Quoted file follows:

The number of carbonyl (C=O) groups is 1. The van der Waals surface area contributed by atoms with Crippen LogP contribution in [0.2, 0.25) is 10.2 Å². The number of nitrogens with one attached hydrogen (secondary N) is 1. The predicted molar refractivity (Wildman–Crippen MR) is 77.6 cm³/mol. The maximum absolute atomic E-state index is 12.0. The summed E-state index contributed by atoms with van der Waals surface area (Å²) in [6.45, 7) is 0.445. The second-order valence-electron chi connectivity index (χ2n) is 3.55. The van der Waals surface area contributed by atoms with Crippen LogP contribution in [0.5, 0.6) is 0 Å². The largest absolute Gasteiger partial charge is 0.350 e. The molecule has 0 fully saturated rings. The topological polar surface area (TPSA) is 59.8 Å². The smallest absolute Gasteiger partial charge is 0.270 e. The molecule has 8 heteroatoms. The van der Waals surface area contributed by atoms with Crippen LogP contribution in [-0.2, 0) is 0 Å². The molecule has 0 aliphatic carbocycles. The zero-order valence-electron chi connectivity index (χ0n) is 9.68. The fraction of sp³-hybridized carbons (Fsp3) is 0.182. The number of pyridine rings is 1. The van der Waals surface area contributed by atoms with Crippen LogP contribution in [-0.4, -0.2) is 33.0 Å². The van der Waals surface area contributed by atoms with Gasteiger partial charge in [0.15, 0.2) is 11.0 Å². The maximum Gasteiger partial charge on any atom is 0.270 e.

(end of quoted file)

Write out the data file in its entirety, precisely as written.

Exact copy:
The number of carbonyl (C=O) groups is 1. The van der Waals surface area contributed by atoms with Crippen LogP contribution in [0.2, 0.25) is 10.2 Å². The number of nitrogens with one attached hydrogen (secondary N) is 1. The predicted molar refractivity (Wildman–Crippen MR) is 77.6 cm³/mol. The maximum absolute atomic E-state index is 12.0. The summed E-state index contributed by atoms with van der Waals surface area (Å²) in [6.45, 7) is 0.445. The second-order valence-electron chi connectivity index (χ2n) is 3.55. The van der Waals surface area contributed by atoms with Crippen LogP contribution in [0.5, 0.6) is 0 Å². The largest absolute Gasteiger partial charge is 0.350 e. The molecule has 0 fully saturated rings. The topological polar surface area (TPSA) is 59.8 Å². The smallest absolute Gasteiger partial charge is 0.270 e. The molecule has 8 heteroatoms. The van der Waals surface area contributed by atoms with Crippen LogP contribution in [-0.2, 0) is 0 Å². The molecule has 0 aliphatic carbocycles. The zero-order valence-electron chi connectivity index (χ0n) is 9.68. The fraction of sp³-hybridized carbons (Fsp3) is 0.182. The number of pyridine rings is 1. The van der Waals surface area contributed by atoms with Crippen LogP contribution in [-0.4, -0.2) is 33.0 Å². The van der Waals surface area contributed by atoms with Gasteiger partial charge in [0.15, 0.2) is 11.0 Å². The maximum Gasteiger partial charge on any atom is 0.270 e.